The Wide Blue Road is set in the islands off the coast of Italy. Since the closure of the local quarry, the only source of income for the local men is fishing. Some men have shelved their nets, and turned to using dynamite to get a bigger catch. Dynamite fishing is illegal, but the local coast guard must actually catch fisherman in the act of using dynamite in order to prosecute them.

There’s an acknowledged status quo on the island. Squarcio (Yves Montand) is known to be a great fisherman, but he’s long since given up fishing the old-fashioned way, and now uses dynamite. Everyone knows he fishes this way, but the other fishermen don’t condemn Squarcio. They see him as a fellow victim of financial hardship. The coast guard officer is also an old friend of Squarcio’s, and while he also knows that Squarcio uses dynamite, he doesn’t pursue the matter. Squarcio’s childhood friend, Salvatore (Francisco Ravel) hopes to develop a co-op amongst the fisherman and eventually buy a fridge, so that the fisherman can control more of their profits. As it is, the merchant who owns the only fridge on the island gives the men a pittance for their catch.

The status quo on the island alters when a new coast guard officer arrives. He wants to capture Squarcio, and Squarcio, won’t give up dynamite fishing–even though his wife (Alida Valli) urges him to stop. Squarcio’s quest to support his family by illegal fishing develops into a relentless, stubborn and self-destructive drive.

The Wide Blue Road (La Grande Strada Azzurra) is really a marvelous film. Yes, it’s the story of a simple fisherman, but it’s much more than that. One of the film’s major themes is an examination of Individualism/Capitalism vs. Socialism–Salvatore’s efforts to form a collective are at first assisted by Squarcio, then ignored, and finally undermined as Squarcio places the finances of his own family above all the other families on the island. Squarcio’s desire to provide for his family crosses a moral line when he compromises the other families, and as a result, Squarcio and his family become social outcasts.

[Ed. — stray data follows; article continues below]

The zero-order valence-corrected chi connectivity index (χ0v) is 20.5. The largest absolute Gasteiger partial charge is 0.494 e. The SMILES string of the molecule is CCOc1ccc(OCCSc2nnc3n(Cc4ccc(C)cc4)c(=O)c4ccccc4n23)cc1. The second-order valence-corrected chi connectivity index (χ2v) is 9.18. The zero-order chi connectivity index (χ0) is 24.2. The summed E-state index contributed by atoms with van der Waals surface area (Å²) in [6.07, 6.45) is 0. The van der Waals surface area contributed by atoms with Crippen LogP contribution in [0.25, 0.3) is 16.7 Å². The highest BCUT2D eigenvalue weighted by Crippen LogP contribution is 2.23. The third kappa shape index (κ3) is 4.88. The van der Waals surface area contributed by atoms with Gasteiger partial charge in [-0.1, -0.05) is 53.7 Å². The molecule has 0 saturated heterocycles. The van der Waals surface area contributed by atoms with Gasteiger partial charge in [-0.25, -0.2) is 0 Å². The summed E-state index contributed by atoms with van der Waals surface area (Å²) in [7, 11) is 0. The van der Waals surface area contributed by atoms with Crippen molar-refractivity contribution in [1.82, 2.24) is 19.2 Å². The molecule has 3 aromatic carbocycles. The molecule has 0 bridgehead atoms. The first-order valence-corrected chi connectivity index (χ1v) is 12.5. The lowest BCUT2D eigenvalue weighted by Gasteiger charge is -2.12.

The Wide Blue Road is a beautiful film. There are some breathtaking scenes of the ocean full of sailboats as the fisherman gather to begin a day’s work. The film is a touch sentimental in a few places, but overall, this is an engaging, intense story of one man’s hubris. In Italian with English subtitles.

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Filed under Italian, Pontecorvo

Beast with Five Fingers (1946)

 “In my mind there is no doubt the hand is walking around.”

In a plot that would make Edgar Allan Poe proud, the gothic thriller The Beast With Five Fingers explores the idea of revenge from beyond the grave. The reclusive and wealthy Francis Ingram (Victor Francen) lives in his villa in Italy surrounded by his nurse and caretaker, Julie (Andrea King), hanger on-composer Bruce Conrad (Robert Alda) and librarian Hilary Cummins (Peter Lorre) who’s obsessed with the occult and has free use of Ingram’s extensive library for his research. A stroke has left Ingram wheelchair bound and with one arm paralyzed. Ingram, who is imperious, demanding and controlling has fallen in love with Julie, and she wants to leave as she finds the situation with Ingram has become too suffocating.

When Ingram is killed in an accident, his relatives–Raymond and Donald Arlington (Charles Dingle & John Alvin) hurry over from England to claim the estate. At the reading of the will, everyone is surprised to learn that Julie is the sole heir. A squabble breaks out between Julie and the Arlingtons who promptly threaten to challenge the will. Ingram’s wily lawyer offers to represent the relatives in what promises to be a lucrative case, but then one night he’s strangled.

A trail of clues leads to the crypt that houses Ingram’s body, and when his coffin is opened, the police inspector discovers that Ingram’s hand has been removed….The Beast With Five Fingers is a gothic film with heavy psychological overtones that play with several plot layers–is Ingram’s hand really on the loose, murdering those who attempt to thwart his will, or is this a trick designed to cover another’s murderous intent? That’s for the viewer to decide. Yes, the film is cheesy, semi-hysterical and silly, but it’s still rather well done, and it’s one of those films that stick to your brain long after the credits roll. From director Robert Florey.